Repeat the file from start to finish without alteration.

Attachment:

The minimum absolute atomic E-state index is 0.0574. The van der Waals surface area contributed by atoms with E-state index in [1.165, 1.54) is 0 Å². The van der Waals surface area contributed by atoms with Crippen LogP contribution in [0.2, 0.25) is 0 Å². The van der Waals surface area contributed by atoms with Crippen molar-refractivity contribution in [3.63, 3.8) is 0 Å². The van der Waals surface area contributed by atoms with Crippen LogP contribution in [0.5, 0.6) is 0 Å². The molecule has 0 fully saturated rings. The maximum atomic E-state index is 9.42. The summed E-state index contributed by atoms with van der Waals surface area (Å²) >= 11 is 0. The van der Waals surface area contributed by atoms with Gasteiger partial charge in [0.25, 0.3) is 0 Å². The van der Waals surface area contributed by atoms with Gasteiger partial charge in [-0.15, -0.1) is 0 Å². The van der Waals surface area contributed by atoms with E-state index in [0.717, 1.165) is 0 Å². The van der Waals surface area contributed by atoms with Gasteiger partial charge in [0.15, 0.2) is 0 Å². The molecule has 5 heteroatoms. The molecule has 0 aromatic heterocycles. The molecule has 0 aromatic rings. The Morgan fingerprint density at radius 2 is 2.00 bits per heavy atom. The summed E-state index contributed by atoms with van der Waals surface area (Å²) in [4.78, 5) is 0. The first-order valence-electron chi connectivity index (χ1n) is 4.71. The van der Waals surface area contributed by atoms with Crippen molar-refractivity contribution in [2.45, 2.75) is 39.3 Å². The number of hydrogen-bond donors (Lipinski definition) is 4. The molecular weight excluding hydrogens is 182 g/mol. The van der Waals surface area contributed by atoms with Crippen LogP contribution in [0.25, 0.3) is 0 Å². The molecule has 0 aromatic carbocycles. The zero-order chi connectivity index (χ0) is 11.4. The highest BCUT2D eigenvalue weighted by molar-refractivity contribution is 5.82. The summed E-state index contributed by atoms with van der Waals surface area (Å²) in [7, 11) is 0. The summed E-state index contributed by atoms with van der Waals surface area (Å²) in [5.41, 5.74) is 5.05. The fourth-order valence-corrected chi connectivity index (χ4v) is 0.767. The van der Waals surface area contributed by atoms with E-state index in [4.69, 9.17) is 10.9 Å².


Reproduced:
The minimum absolute atomic E-state index is 0.0574. The van der Waals surface area contributed by atoms with E-state index in [1.165, 1.54) is 0 Å². The van der Waals surface area contributed by atoms with Crippen LogP contribution in [0.2, 0.25) is 0 Å². The van der Waals surface area contributed by atoms with Crippen molar-refractivity contribution in [3.63, 3.8) is 0 Å². The van der Waals surface area contributed by atoms with Crippen LogP contribution in [0.5, 0.6) is 0 Å². The molecule has 0 fully saturated rings. The maximum atomic E-state index is 9.42. The summed E-state index contributed by atoms with van der Waals surface area (Å²) >= 11 is 0. The van der Waals surface area contributed by atoms with Gasteiger partial charge in [0.25, 0.3) is 0 Å². The van der Waals surface area contributed by atoms with Gasteiger partial charge in [-0.15, -0.1) is 0 Å². The van der Waals surface area contributed by atoms with E-state index in [0.717, 1.165) is 0 Å². The van der Waals surface area contributed by atoms with Gasteiger partial charge in [0.15, 0.2) is 0 Å². The molecule has 5 heteroatoms. The molecule has 0 aromatic heterocycles. The molecule has 0 aromatic rings. The Morgan fingerprint density at radius 2 is 2.00 bits per heavy atom. The summed E-state index contributed by atoms with van der Waals surface area (Å²) in [4.78, 5) is 0. The first-order valence-electron chi connectivity index (χ1n) is 4.71. The van der Waals surface area contributed by atoms with Crippen molar-refractivity contribution in [2.45, 2.75) is 39.3 Å². The number of hydrogen-bond donors (Lipinski definition) is 4. The molecular weight excluding hydrogens is 182 g/mol. The van der Waals surface area contributed by atoms with Crippen LogP contribution in [0.25, 0.3) is 0 Å². The molecule has 0 aromatic carbocycles. The zero-order chi connectivity index (χ0) is 11.4. The highest BCUT2D eigenvalue weighted by molar-refractivity contribution is 5.82. The summed E-state index contributed by atoms with van der Waals surface area (Å²) in [7, 11) is 0. The summed E-state index contributed by atoms with van der Waals surface area (Å²) in [5.41, 5.74) is 5.05. The fourth-order valence-corrected chi connectivity index (χ4v) is 0.767. The van der Waals surface area contributed by atoms with E-state index in [4.69, 9.17) is 10.9 Å².